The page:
After a brief stop for a meal, we finally arrived at the lake where we had agreed to meet Gary at nine o’clock in the evening after an ten hour drive. It wasn’t supposed to take that long, but you learn from your mistakes, and taking the Peripherique was just one of the many that I made that day. Too shattered to go looking for Gary in the gathering gloom, we drove on to the lakeside camp site, pitched the bivvies and went to find the nearest bar.

I slept like a log that night and awoke early on the Monday morning to find a beautiful sunrise just peeping over the tops of the heavily wooded hillside that loomed over the northern bank of the lake. It was quite chilly and very still, the air crisp and fresh. Below me the lake spread before me in a panorama that dominated the valley, its surface calm and undisturbed. It was beautiful! I sat on a rock, overlooking the full length of the five-hundred acre wilderness, and as the sun rose, huge and orange, it kissed the lake with a warmth and softness that only added to the poetry of the moment.

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   Old Thread  #280 20 Mar 2018 at 5.20pm Login so you can post / reply  Register so you can join in!
In reply to Post #279
I got busy making up forty mixes of a Preservabait-enhanced Enervite/Hi-Nu-Val combination, flavoured with a sweetener and the same liquid enhancer that Bob Baker was using in the birdfood shelf lifes. The finished baits were dried out for 72 hours before being bagged. I had my fingers firmly crossed that my home made preservative would do the trick. Bill, meanwhile, was hard at work in his own bait kitchen, making tons of his own, highly unique, Obnoxious Blend mix, also flavoured with the liquid enhancer that he’d been using since his early days in Savay. By a strange coincidence his baits smelt remarkably similar to my own. I can’t think why!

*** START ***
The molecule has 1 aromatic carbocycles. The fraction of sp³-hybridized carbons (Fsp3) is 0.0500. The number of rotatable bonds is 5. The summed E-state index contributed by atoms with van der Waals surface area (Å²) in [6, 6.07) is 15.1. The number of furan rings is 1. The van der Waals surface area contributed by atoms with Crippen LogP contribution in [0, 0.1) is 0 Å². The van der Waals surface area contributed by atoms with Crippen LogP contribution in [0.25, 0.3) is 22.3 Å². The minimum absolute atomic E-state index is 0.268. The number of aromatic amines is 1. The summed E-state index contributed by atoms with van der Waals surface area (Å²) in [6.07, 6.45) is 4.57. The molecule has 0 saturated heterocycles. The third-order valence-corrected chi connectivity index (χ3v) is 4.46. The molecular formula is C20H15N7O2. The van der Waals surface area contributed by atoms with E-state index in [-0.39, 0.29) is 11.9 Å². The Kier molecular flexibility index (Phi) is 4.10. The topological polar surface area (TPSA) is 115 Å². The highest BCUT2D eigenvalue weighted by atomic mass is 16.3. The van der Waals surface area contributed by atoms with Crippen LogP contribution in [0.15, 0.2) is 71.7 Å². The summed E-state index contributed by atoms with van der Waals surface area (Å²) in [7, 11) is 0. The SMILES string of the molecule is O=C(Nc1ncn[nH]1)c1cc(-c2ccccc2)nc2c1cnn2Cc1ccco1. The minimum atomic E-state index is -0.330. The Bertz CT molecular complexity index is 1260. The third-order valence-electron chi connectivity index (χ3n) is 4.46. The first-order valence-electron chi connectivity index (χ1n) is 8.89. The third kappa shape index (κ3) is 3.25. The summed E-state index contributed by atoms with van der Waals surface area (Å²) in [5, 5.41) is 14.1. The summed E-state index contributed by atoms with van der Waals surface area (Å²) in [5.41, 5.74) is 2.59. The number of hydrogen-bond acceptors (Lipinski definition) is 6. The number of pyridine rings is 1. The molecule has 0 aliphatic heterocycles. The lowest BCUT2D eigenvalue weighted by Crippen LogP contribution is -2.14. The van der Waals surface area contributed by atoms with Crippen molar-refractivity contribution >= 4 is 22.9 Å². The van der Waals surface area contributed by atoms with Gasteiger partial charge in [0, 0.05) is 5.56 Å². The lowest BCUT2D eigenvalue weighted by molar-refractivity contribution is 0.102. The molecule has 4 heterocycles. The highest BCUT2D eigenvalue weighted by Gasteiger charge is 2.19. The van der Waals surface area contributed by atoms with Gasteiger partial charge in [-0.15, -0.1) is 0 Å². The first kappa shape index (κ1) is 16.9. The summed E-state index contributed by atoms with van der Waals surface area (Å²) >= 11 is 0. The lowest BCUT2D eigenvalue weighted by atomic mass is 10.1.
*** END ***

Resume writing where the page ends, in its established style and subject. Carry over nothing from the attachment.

With over seventy kilos of boilies to cram into my little Renault, let alone the rest of our tackle and clothes, there was absolutely no room for any particles or mass baits. We would just have to rely on boilies to do the trick. As we waited impatiently for departure-day to come around, news came back from Chantecoq of still more incredible bags of big carp. It certainly appeared that the lake was one fit to go straight into the book of dreams, with thirties being commonplace and forties almost equally so.

Franck Matin (see earlier posts) rang to tell me of a trip to Chanty from which he’d just returned. In a ten day period two of them had caught fifty-three fish of which thirty-three were over thirty pounds and ten over forty pounds! Franck broke his personal best five times in two days and when I tell you that his previous PB was thirty-eight pounds, you’ll realise what a staggering achievement that was! On the down side, Franck told me that there was considerable aggravation from the authorities over night fishing and the need for boat licences. Camping on the lakeside was strictly forbidden, even putting a brolly up was construed as camping. And then there was the mud! If you’ve fished there, you’ll know what I mean. If you haven’t, well, lets put it this way, Franck said me that, no matter what I had previously experienced in the way of mud, nothing compare to Der when the level was down.

It sounded awful and though it was clearly the next big circuit water, full of thirties and forties. I think there has got to be a bit of beauty in a lake, and fishing a sea of mud, albeit for big fish, wasn’t as tempting to me as you might imagine. For all that, it would be silly not to take a look at the water.

Just before he was due to leave, Gary rang. Someone had been tempting him too. and he was going to look at Chanty on the way down. I agreed that a look at the lake couldn’t do any harm adding that we could always move on if it was not to our liking. I knew only one landmark on the lake, the church at Champaubert, so we arranged to meet up by the church. Cor had mentioned a reasonable camp site there, so we amended our plans.